• Other serotonergic drugs: Concomitant use of citalopram and other serotonergic drugs such as triptans, tramadol, and lithium likewise carries a risk of serotonin syndrome and should thus be approached with caution.
  • Drugs that inhibit hemostasis: Using citalopram in combination with drugs that affect blood coagulation, such as non-steroidal anti-inflammatory drugs (NSAIDs), warfarin, aspirin, and other anticoagulants, may increase the risk of gastrointestinal bleeding events.
  • CYP3A4 and CYP2C19 inhibitors: CYP3A4 and CYP2C19 are the principal enzymes involved in the metabolism of citalopram. It is thus expected that potent inhibitors of CYP3A4 (e.g. macrolide antibiotics, ketoconazole, itraconazole) and of CYP2C19 (e.g. omeprazole) may impede citalopram clearance.

While use of citalopram is not absolutely contraindicated with pregnancy, the drug is not generally recommended for pregnant women, particularly in the first trimester.

Antidepressant use is also associated with higher risk of suicidal ideation and behavior (suicidality) in children, adolescents, and young adults.

Possible Adverse Effects of Taking Citalopram

You may experience a variety of side effects while taking citalopram. Inform your doctor immediately if any of the following symptoms are severe or persist for a long time:

  • Drowsiness
  • Dizziness
  • Insomnia
  • Headache
  • Nausea
  • Vomiting
  • Constipation
  • Diarrhea
  • Stomach pain
  • Heartburn
  • Weight loss
  • Loss of appetite
  • Frequent urination
  • Dry mouth
  • Weakness
  • Uncontrollable tremors or shaking in particular body parts
  • Muscle or joint pain
  • Heavy menstruation
  • Ejaculation disorders (e.g. premature, retarded, or failed ejaculation)

Some serious side effects may indicate a dangerous adverse reaction to citalopram. Call your doctor or emergency medical services immediately should you or someone you know exhibit any of the following symptoms while taking the drug:

  • Chest pain
  • Shortness of breath
  • Fainting
  • Unusually fast, slow, or irregularly paced heart rate
  • Hallucinations
  • Fever
  • Excessive sweating
  • Confusion or disorientation
  • Coma
  • Loss of coordination
  • Physical unsteadiness
  • Stiff or twitching muscles
  • Blisters, hives, or rashes
  • Itching
  • Difficulty breathing or swallowing
  • Swollen face, lips, tongue, throat, hands, lower legs, ankles, or feet
  • Hoarseness
  • Unusual bruising or bleeding events
  • Impaired memory, thinking, or concentration
  • Seizures or convulsions

Recognizing a Citalopram Overdose

Taking citalopram in greater amounts than those recommended medically, whether accidentally or intentionally, can result in overdosing. The most common symptoms that accompany citalopram overdose, whether alone or combined with alcohol and/or with other drugs, include the following:

  • Tremors
  • Sweating
  • Dizziness
  • Nausea
  • Elevated heart rate (sinus tachycardia)
  • Drowsiness

Rarer symptoms of citalopram overdose may include:

  • Hyperventilation
  • Amnesia
  • Confusion
  • Coma
  • Seizures
  • ECG changes (e.g. QTc prolongation, ventricular arrhythmia)
  • Bluish skin discoloration (cyanosis)
  • Rhabdomyolysis, or the large-scale disintegration of skeletal muscles leading to the leakage of potentially toxic amounts of myoglobin into the blood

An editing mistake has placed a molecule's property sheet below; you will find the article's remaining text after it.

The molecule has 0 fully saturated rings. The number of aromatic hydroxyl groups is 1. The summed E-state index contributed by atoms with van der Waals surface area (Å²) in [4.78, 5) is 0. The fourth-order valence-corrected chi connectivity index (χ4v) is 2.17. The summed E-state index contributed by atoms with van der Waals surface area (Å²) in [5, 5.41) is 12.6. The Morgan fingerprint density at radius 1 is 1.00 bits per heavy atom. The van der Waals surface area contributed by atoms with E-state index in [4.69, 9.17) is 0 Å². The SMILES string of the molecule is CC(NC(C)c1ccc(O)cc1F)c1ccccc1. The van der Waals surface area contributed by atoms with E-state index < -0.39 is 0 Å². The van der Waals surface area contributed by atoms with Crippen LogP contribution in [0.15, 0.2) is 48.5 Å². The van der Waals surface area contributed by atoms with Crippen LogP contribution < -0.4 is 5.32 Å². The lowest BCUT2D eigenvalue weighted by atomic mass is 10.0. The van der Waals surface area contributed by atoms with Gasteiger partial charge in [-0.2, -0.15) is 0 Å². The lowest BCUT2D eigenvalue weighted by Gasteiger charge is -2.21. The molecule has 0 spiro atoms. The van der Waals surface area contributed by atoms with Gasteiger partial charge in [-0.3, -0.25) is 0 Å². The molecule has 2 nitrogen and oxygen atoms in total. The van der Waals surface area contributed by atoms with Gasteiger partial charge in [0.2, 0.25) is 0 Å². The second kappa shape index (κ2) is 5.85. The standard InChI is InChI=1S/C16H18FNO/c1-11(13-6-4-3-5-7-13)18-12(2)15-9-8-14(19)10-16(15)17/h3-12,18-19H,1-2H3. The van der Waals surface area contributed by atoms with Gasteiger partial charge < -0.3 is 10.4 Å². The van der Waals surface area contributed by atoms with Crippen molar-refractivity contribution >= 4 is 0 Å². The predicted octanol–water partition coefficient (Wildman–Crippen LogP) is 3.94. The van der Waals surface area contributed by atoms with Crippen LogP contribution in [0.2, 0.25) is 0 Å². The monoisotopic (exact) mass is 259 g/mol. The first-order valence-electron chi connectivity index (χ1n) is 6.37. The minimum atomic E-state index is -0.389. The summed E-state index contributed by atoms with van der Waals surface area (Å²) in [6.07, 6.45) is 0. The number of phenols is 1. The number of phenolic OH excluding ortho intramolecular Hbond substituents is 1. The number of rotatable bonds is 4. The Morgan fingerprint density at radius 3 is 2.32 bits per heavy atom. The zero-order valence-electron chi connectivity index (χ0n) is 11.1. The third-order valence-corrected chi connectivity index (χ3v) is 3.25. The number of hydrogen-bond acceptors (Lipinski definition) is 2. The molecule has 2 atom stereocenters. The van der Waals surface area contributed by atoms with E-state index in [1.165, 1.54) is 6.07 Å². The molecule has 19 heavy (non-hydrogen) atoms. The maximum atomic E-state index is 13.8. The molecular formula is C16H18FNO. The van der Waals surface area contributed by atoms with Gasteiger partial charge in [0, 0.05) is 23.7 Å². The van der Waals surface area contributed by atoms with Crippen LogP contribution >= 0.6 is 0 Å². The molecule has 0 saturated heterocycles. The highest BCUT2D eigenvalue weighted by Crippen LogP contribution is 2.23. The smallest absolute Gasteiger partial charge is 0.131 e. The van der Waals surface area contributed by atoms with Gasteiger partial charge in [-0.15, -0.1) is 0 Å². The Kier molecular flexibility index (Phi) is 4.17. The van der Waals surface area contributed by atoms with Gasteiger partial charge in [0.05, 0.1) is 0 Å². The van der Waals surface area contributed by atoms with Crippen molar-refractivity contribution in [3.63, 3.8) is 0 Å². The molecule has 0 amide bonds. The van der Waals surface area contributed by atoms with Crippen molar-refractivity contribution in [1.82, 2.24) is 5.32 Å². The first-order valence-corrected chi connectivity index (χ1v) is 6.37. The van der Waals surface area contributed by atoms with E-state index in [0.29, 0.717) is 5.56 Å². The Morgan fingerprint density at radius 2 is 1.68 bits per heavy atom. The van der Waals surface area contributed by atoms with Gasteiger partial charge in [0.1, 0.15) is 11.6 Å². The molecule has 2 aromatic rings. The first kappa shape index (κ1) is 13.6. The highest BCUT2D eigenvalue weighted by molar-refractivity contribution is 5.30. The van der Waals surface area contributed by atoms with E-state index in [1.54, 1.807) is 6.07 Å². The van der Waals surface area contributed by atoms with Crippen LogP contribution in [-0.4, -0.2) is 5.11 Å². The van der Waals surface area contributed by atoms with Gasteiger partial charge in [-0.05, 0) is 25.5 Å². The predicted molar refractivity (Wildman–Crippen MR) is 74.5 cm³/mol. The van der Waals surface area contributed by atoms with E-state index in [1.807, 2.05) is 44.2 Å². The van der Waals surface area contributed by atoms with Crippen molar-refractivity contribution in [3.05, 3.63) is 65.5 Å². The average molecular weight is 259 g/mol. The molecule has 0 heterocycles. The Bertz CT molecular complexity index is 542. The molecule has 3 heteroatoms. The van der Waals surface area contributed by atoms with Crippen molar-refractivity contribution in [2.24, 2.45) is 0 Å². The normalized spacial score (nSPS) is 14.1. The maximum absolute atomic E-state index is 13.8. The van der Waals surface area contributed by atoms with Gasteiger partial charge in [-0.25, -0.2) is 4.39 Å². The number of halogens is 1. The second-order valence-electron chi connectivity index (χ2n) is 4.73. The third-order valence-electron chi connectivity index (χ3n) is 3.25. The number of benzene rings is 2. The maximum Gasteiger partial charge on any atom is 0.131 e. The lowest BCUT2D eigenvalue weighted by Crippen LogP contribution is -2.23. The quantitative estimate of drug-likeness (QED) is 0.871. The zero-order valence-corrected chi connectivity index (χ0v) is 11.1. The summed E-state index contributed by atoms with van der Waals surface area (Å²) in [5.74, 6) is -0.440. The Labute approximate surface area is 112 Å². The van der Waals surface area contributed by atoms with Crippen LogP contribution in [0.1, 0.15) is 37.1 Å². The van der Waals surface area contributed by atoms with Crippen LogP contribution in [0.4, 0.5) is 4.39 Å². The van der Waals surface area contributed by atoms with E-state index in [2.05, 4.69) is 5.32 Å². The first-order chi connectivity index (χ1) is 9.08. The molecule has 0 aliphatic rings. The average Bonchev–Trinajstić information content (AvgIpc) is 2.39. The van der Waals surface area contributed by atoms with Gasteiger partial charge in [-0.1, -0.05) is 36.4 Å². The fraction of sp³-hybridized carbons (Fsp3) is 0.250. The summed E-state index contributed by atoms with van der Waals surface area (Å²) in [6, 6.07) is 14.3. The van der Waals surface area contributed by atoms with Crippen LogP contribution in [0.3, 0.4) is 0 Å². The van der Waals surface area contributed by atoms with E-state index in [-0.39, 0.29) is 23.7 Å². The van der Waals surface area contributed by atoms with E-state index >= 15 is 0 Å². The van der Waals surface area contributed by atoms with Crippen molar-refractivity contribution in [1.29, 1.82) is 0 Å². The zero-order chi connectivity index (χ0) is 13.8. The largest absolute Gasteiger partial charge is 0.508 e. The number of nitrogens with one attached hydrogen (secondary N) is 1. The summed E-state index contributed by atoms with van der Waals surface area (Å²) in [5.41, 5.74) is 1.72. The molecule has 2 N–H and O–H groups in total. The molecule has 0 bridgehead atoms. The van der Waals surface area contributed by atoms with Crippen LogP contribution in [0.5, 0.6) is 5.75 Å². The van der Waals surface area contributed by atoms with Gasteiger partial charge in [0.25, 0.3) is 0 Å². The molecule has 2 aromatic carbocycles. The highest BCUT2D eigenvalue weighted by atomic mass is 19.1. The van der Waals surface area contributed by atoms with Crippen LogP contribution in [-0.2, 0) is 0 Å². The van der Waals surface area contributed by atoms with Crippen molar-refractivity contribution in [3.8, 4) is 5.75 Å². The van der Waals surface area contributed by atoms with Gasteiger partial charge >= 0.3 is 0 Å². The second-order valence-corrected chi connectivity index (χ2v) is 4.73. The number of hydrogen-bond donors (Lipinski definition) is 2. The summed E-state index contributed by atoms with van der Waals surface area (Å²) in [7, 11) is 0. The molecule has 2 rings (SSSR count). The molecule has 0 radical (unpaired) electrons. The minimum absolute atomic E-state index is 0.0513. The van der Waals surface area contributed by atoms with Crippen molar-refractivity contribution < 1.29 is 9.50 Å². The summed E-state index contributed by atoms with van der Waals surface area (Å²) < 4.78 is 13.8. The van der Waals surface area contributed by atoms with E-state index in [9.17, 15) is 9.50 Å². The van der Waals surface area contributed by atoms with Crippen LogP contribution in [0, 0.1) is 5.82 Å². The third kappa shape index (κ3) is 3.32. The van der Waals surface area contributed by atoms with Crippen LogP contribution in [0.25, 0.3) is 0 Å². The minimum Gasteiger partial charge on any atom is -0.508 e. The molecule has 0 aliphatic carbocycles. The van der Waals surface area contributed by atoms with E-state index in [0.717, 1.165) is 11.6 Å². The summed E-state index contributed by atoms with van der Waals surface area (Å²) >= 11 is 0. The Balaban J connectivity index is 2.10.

Call emergency medical services immediately if you suspect that someone is experiencing a citalopram overdose. Be prepared to provide EMS personnel with the following information:

  • The patient’s age, weight, and preexisting health conditions, if any
  • The amount of citalopram ingested, if known
  • The time of citalopram intake, if known
  • Whether the patient is on a prescription for citalopram, as well as their specific dosage details and schedule, if known
  • Whether the patient is abusing citalopram and other substances, if known

Citalopram: Dependence, Withdrawal, and Addiction

Addiction or substance use disorder is defined as a compulsive, pathological need to continue using a drug in spite of the perceptible harm doing so causes to the self or others. Most health authorities do not consider citalopram and other antidepressants to be addictive substances.

However, abrupt discontinuation of citalopram, as with many antidepressants, may give rise to withdrawal symptoms. This condition is also known clinically as discontinuation syndrome. Symptoms of discontinuation syndrome for citalopram include but are not limited to the following:

  • Nausea
  • Irritability
  • Dizziness
  • Headaches

These symptoms, as well as others typically associated with withdrawal, are frequently reported among patients who abruptly cease using antidepressants. However, these withdrawal symptoms do not tend to be accompanied by other features of addiction such as compulsive use or tolerance, except in very rare cases.

Experiencing citalopram withdrawal is, first and foremost, a sign that the body has developed dependence on the drug—that is, that it has become accustomed to the drug’s presence. While drug dependence and its attendant withdrawal symptoms do accompany addiction in many cases, they are not in themselves guaranteed signs of addiction and may arise independently of it.

To prevent withdrawal, doctors recommend a gradual tapering off of the antidepressant over a period of weeks or months, depending on the treatment duration.This process is done in a medical detox setting where the patient may also receive pharmacological support to relieve symptoms of toxicity and withdrawal.